Whose Demand For A National Referendum May Undermine the SOFA …
Tomorrow when parliament reconvenes they will vote on the SOFA, and a separate bill that includes the Sunnis’ demands. If the bill is passed there will be a special election on the SOFA in July 2009. The problem is that U.S. forces are operating in Iraq under a United Nations mandate that expires on December 31, 2008. If the referendum bill is passed, that means the agreement won’t come to a conclusion until the summer of 2009, and even then the Iraqi public may veto it. That would mean the Americans would have to go back to the U.N. for another yearlong authorization, undermining the whole point of the SOFA, which is to take the place of the U.N. deal.
Which Highlights The Weak American Position …
The U.S. finds itself in an unenviable position. This has been true since the beginning of the negotiations however. From the start, the Iraqis knew that President Bush wanted an agreement before he left office. It never appeared that the White House tried to convince the Iraqis of why they needed the U.S. Instead, Baghdad made more and more demands, and the Americans gave in, especially as time passed, deadlines were not met, and the end of the U.N. mandate lurked. The Iraqis were able to set a specific deadline, 2009, for when U.S. troops would be out of Iraq’s cities, and a 2011 date for when U.S. troops would be out of the entire country. They also got the administration to agree to Iraqis checking American cargo and mail coming to Iraq, ending immunity for foreign contractors and security guards, having a say over intelligence gathering and U.S. military operations, control over the Green Zone, requiring American soldiers to get an Iraqi warrant to conduct searches, not allowing the U.S. to use Iraq to attack any other country, turning over anyone arrested to the Iraqis within 24 hours, and control of Iraqi air space. This has upset some in the U.S. military and Pentagon, but after Barak Obama took the lead in the presidential race, and eventually won the election, President Bush was even more determined to sign the SOFA rather than leave it to his successor. Now they may have to reconfigure all of their plans if the Iraqi legislature agrees to hold a referendum in 2009.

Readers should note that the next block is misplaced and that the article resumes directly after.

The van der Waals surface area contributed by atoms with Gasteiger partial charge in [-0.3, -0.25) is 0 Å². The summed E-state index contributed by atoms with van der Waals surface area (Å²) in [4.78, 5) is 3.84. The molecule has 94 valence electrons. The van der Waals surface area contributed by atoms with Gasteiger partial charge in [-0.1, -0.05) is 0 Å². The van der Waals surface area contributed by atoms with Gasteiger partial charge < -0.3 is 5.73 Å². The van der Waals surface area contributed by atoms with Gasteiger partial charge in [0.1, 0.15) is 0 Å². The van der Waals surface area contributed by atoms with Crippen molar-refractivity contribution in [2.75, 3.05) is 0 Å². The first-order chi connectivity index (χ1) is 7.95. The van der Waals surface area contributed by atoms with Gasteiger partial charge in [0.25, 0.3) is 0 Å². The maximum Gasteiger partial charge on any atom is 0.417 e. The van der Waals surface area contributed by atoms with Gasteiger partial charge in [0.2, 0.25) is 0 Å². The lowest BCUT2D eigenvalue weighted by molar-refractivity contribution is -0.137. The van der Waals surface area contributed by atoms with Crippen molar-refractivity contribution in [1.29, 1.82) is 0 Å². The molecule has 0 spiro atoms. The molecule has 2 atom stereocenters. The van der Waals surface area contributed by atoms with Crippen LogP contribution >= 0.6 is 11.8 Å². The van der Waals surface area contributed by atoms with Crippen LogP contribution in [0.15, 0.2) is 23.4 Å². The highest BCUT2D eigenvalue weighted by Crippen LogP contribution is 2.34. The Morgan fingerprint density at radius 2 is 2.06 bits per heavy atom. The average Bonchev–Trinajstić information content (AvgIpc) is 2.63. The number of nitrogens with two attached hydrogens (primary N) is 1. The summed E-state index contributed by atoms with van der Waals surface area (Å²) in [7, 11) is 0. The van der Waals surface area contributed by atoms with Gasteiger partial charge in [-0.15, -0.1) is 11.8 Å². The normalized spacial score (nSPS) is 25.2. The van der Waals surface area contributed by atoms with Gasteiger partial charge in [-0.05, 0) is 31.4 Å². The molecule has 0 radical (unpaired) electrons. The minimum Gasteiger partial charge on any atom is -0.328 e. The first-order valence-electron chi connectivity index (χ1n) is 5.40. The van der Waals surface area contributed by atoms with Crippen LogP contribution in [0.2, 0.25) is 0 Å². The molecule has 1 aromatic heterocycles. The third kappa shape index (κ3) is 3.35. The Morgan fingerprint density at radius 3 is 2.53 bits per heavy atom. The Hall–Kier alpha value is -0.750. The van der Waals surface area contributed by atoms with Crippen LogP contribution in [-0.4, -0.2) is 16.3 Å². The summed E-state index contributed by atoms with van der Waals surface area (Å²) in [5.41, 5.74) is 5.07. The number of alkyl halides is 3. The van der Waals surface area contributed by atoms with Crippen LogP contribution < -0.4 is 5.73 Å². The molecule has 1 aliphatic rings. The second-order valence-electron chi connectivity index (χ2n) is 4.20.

And The Strength Of Iran’s Position…
Iran appears to have several different positions on the SOFA, but may be finally signing off on it. From the beginning, Iran has seen the U.S. presence in Iraq as a threat to its security. They were therefore against the SOFA that would maintain the American military in Iraq. Many Iranian newspapers along with the country’s leader Ayatollah Ali Khamenei, President Mahmoud Ahmadinejad, speaker of Iran’s parliament Ali Larijani, among others have publicly said that Iraq should not sign the agreement. At the same time others such as the head of Iran’s judiciary Ayatollah Hashemi Shahroudi and Iranian TV have made statements supporting the deal. Attacks by Special Groups and other Iranian backed militants are also down across the country, which Tehran has tempered before during important political decisions it has supported in the past. While there are recent statements in the Iranian press against the agreement, it appears that Tehran has acquiesced to the SOFA especially after Baghdad was able to get the U.S. to agree to not use the country as a base for attacks upon its neighbors, and that it sets a specific date for an American withdrawal. Both would be considered wins for Iran.